by Malone, James F.
The environment surrounding current work with clients using Internet-related and technology-assisted strategies has been likened to the pioneering experience of those intrepid individuals who settled the "Wild West" (Bloom & Walz, 2000). To carry the metaphor forward, some early settlements have been established, and efforts are continuing towards creating communities of counseling and teaching practice throughout this new terrain. While the professional counseling literature continues to weigh the pros and cons of online and other forms of distance counseling, delivery models and specific practice techniques helpful to clients are being developed (Harris-Bowlsbey, Riley Dikel & Sampson, 2002).
The time is ripe to focus on early field reports from practitioners who are using distance methodologies in career counseling. It is important to understand that we are talking about a communication process which goes beyond Computer Assisted Guidance Systems (CAGS) or Computer Information Dissemination Systems (CIDS), both of which have been useful counseling support strategies for many years. Our focus here is the actual establishment of a working alliance or counseling relationship through the use of technology and then the continuation of the counseling work using technology-assisted methodologies such as synchronous/asynchronous e-mail, telecounseling and videoconferencing. These counseling communication strategies may certainly be enhanced by Internet resources as well as by other more traditional technology-assisted supports. This digest focuses on initial research as well as reports from actual distance career counseling practitioners and clients. It also examines counseling techniques and interventions that work effectively. Brief commentary addresses the importance of training and supervision for distance career counselors.
WHAT ARE SOME EFFECTIVE DISTANCE CAREER COUNSELING PRACTICES?
It makes sense for counselors to approach the issue of effective distance career counseling interventions by taking a careful look at the research that examines helpful face-to-face counseling practices. Sexton (1999) makes an excellent case regarding the need for professional counselors to embrace a commitment to evidence-based counseling practice. Research and practice go hand-in-hand, and counselors who are designing or delivering distance-based models of career counseling need to consider the meta-analytic research results about face-to-face career choice process and outcomes from Brown and Ryan Krane (2000). Their work identifies specific elements which promise successful outcomes: comprehensive client assessment where the results are interpreted to the client with the assistance of a trained counselor; linking these results to related exploration of educational and employment decisions; modeling of successful individuals engaged in areas of similar career interest; written action plans with concrete goals and timetables; and finally, the overall support system provided by an ongoing counseling presence.
Distance career counselors in a variety of service settings are beginning to take stock of their efforts and interventions. School and university career services professionals as well as agency counselors and private practitioners, who are engaged in delivering distance services to clients, are seeking guidelines and standards from their professional organizations. Based on positive, constructive, and useful feedback gained from clients and drawing on their own insightful evaluations, professionals in the field recommend the following specific distance career counseling practices (Malone, Miller & Miller, in press):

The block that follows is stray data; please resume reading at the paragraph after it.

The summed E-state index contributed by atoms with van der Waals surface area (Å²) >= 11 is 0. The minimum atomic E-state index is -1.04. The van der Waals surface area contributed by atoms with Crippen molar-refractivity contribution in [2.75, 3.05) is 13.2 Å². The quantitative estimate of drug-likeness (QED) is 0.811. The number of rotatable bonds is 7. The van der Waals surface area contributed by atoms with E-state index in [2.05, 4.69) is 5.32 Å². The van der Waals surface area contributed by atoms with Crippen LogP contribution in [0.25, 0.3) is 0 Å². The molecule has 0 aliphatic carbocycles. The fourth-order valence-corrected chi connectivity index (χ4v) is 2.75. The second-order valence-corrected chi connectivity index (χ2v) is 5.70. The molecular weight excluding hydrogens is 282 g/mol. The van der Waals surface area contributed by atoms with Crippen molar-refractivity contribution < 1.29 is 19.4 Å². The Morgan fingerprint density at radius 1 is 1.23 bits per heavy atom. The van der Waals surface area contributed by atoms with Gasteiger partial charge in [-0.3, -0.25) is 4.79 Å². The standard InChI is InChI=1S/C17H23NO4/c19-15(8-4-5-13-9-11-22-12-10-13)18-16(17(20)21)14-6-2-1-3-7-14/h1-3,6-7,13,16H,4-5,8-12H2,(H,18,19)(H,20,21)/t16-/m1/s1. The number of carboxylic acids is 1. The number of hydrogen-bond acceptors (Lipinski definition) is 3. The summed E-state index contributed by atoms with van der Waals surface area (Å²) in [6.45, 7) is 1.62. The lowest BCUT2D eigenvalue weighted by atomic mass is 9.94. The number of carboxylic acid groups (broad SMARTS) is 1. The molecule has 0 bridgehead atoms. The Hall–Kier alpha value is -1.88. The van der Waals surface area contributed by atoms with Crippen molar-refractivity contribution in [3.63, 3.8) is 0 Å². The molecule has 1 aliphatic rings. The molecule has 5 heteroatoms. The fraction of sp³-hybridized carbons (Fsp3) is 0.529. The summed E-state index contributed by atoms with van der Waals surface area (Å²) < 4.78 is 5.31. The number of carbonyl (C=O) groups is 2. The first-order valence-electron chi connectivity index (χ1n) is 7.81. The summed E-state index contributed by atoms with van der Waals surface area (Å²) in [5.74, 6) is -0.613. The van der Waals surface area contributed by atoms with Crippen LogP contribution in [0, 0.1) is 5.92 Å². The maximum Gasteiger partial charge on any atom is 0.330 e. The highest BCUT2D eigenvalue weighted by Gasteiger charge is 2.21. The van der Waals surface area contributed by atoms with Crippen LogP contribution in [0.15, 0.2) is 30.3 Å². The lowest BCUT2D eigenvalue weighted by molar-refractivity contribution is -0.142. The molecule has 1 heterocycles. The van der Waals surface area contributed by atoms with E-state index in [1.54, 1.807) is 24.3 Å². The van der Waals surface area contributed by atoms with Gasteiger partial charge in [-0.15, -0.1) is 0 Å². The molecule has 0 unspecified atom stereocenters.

* A Clear and Comprehensive Website, which fully informs potential clients about the design and delivery of services, ethical and legal issues such as privacy and confidentiality, fee structure, possible risks to confidentiality due to the service delivery media, the professional counseling relationship and other issues relevant to informed consent. This information helps clients to develop realistic expectations as well as a level of comfort and confidence about the counseling they will receive.
* A Comprehensive, Technology-Assisted Pre-Counseling In- Take Registration and Assessment Protocol, which includes the use of validated Internet instruments and open-ended questionnaires. These approaches allow clients to share expressed interests, skills and values as well as additional qualitative information, which is based on their actual employment experience. This practice facilitates both the initial building of the counseling relationship as well as exploring the issues and goals for the counseling. The counselor is able to begin conceptualizing a pre-counseling plan, which may be confirmed as the actual counseling begins.
* Personalized Selection and Assignment of A Well-Matched Counselor, which helps to ensure the building of an effective working alliance. The client may begin establishing a relationship with a counselor who is competent in, familiar with and able to anticipate individualized, specific career counseling needs.
* Technology-Assisted Strategies, which facilitate efficient and personalized communication between counselor and client. The use of e-mail/chat, telecounseling or video-conferencing technologies allow for various types of welcome messages and session planning contacts, which prepare both client and counselor for the actual counseling sessions. It is important for distance career counselors to orient their clients to certain communication characteristics that are operative in the distance counseling relationship. In telecounseling, for example, the counselor invites the client to share feelings more readily or to anticipate clarifying inquiries from the counselor from time to time due to the lack of visual cues. Additionally, the sessions may be a bit more structured than face-to-face contacts. In order to maintain contact between sessions, various asynchronous communication strategies may be employed such as secure e-mail or private message posting.